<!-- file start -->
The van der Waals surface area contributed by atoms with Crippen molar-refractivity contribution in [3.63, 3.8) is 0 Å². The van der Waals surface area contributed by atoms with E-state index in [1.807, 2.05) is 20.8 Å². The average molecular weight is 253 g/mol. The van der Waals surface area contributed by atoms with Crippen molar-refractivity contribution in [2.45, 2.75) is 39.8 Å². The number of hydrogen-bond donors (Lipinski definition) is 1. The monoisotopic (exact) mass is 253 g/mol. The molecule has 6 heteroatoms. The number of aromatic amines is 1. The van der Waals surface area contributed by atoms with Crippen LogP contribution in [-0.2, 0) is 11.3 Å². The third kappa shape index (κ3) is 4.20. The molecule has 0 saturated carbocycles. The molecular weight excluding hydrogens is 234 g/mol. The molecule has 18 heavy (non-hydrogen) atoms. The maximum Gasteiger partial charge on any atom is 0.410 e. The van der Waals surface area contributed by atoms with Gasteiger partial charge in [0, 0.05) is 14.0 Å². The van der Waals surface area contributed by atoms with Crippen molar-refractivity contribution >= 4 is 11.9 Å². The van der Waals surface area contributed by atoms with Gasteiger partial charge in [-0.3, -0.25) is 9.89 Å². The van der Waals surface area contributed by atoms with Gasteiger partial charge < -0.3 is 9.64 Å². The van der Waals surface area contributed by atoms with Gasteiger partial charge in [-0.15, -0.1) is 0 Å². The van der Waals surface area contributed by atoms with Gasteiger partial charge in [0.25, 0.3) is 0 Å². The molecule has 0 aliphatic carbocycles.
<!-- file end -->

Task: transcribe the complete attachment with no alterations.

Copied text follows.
The van der Waals surface area contributed by atoms with Crippen molar-refractivity contribution in [3.63, 3.8) is 0 Å². The van der Waals surface area contributed by atoms with E-state index in [1.807, 2.05) is 20.8 Å². The average molecular weight is 253 g/mol. The van der Waals surface area contributed by atoms with Crippen molar-refractivity contribution in [2.45, 2.75) is 39.8 Å². The number of hydrogen-bond donors (Lipinski definition) is 1. The monoisotopic (exact) mass is 253 g/mol. The molecule has 6 heteroatoms. The number of aromatic amines is 1. The van der Waals surface area contributed by atoms with Crippen LogP contribution in [-0.2, 0) is 11.3 Å². The third kappa shape index (κ3) is 4.20. The molecule has 0 saturated carbocycles. The molecular weight excluding hydrogens is 234 g/mol. The molecule has 18 heavy (non-hydrogen) atoms. The maximum Gasteiger partial charge on any atom is 0.410 e. The van der Waals surface area contributed by atoms with Gasteiger partial charge in [0, 0.05) is 14.0 Å². The van der Waals surface area contributed by atoms with Crippen molar-refractivity contribution >= 4 is 11.9 Å². The van der Waals surface area contributed by atoms with Gasteiger partial charge in [-0.3, -0.25) is 9.89 Å². The van der Waals surface area contributed by atoms with Gasteiger partial charge < -0.3 is 9.64 Å². The van der Waals surface area contributed by atoms with Gasteiger partial charge in [-0.15, -0.1) is 0 Å². The van der Waals surface area contributed by atoms with Gasteiger partial charge in [0.25, 0.3) is 0 Å². The molecule has 0 aliphatic carbocycles.